On the face of it, this opens up the possibility discussed earlier that the UK could have laxer rules of origin than the EU with a given partner, such as Korea, which makes it easier to use Korean intermediates in the production of exports, hence making it more competitive in the EU market. This would no doubt be unacceptable to the EU. However, para 8, needs to be read in conjunction with para 11, which states that such cumulation can only occur where the UK and the EU apply ‘equivalent’ rules of origin with the third country as opposed to identical rules of origin. What is meant by ‘equivalent’ also raises question. The term has been used in other EU FTA agreements such as CETA, which does provide for the (future) possibility of diagonal cumulation where all the relevant FTAs contain ‘equivalent provisions’ (but still will then need agreeing by all the parties). To date, and to our knowledge, while the term equivalent has been used in previous EU agreements, in practice this has meant having identical rules of origin.
In this section we look a little more closely at the extent to which the UK and different sectors within the UK may be vulnerable as a result of the introduction of rules of origin in trade with the EU. Here it is worth repeating that as a member of the EU, and during the transition period, the UK is applying the EU Common External Tariff, so there is no need for rules of origin. The UK can use any intermediate from any third country in the production of a final good for export to the EU which then enters the EU duty-free. From January 2021, if there is a free trade agreement between the UK and the EU, then UK exports to the EU will only enter the EU duty-free if they can prove originating status, i.e. that they have been produced in the UK.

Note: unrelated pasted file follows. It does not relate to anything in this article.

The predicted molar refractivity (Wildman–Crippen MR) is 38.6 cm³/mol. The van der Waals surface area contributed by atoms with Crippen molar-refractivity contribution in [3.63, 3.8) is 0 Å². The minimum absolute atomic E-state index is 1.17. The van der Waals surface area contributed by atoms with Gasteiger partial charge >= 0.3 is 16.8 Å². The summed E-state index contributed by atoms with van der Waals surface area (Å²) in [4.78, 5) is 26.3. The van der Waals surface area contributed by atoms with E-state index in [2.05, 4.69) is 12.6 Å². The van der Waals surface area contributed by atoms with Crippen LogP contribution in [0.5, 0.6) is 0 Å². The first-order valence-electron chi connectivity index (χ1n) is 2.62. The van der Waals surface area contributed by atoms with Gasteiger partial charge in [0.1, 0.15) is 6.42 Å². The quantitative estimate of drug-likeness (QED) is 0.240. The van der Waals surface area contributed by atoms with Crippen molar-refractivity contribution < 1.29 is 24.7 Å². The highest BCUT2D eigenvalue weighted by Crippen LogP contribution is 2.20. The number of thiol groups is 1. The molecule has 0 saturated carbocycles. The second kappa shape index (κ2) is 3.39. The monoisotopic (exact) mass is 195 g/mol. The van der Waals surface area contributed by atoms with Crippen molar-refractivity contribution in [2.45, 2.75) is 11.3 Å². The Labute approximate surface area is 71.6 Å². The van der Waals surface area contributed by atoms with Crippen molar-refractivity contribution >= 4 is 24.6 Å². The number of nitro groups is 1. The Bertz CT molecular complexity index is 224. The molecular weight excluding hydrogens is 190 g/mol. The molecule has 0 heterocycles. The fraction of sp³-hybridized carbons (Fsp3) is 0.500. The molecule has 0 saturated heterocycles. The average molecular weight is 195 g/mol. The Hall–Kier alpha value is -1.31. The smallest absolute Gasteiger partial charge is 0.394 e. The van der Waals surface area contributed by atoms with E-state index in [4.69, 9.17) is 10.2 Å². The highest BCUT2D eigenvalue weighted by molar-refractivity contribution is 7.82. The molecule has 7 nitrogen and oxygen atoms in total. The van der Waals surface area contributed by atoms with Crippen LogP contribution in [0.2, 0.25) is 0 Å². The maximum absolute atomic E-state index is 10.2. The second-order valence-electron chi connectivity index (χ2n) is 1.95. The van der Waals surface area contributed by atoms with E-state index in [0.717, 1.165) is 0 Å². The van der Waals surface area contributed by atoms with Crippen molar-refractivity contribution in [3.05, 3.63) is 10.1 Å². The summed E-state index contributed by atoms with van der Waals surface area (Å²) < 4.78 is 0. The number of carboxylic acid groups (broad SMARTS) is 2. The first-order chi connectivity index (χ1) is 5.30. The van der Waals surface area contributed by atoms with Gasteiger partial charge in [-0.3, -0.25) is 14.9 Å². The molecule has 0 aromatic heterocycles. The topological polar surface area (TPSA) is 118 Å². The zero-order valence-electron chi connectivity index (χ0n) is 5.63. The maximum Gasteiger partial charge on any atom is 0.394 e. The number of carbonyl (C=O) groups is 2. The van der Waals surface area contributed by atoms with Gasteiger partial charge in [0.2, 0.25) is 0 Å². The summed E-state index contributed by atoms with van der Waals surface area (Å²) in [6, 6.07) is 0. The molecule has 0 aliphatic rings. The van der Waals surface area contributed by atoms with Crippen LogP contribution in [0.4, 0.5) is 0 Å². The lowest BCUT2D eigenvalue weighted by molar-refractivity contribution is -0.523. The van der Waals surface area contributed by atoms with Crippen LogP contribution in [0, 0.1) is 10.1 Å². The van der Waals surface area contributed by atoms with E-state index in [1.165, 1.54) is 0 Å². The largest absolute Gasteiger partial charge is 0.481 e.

It is also important to note that rules of origin apply to each firm and for each product exported. Hence a given firm may export two products A and B to the EU, and it will need to provide originating proof for each of these products. The same products may be exported by a different firm, but be produced in a different way and while one firm may obtain originating status the other firm might not. This also means that it is extremely difficult to ascertain which firms and products within those firms may be vulnerable to the introduction of rules of origin on trade with the EU.
We undertake an initial assessment of ‘vulnerability’ across sectors by considering the extent to which individual UK firms both import and export within the same HS4 heading. To do this we take information at the firm level on how much is being imported and exported at the highly disaggregated HS 6-digit level. For each firm and for each HS 6-digit product that the firm exports we calculate the ratio of HS 4-digit imports to 4-digit exports pertaining to that 6-digit category. Hence, the calculations are a proxy measure for how much the firm imports relative to its exports. The more a firm imports relative to its exports, the more likely it is that the firm is in some way reliant on imported intermediates and therefore may be vulnerable to the introduction of rules of origin. Of course, we do not know in which exported products the imports are being used, and this is critical in determining originating status. But prima facie – the higher this ratio: (a) the more likely it is that there is imported VA in the exports and hence the products may be more vulnerable to the VA rule; (b) the more likely it is that imports and exports are occurring within the same 4-digit category and therefore the product may be vulnerable to the CTC rule.
This HS4 ratio is calculated for every firm, and for every 6-digit product exported by each firm. This can then be aggregated up either to the sectoral level, or to consider the UK’s total exports. If we consider total exports, then for around 58% of the UK’s exports the firm-level HS4 ratio is greater than 50%. This suggests that a relatively high proportion of trade may be vulnerable. This vulnerability could be either because the high HS4 ratios suggest a higher share of imported value-added, or because they reflect imports within the same HS4 category as the exports and hence the firms may be vulnerable to the CTC rule. However, the CTC rule only applies for around 50% of tariff lines and about 56% of the value of the UK’s exports. Conceivably, therefore, up to around 56% of the UK’s exports may be vulnerable to the CTC – though in practice it will of course be lower.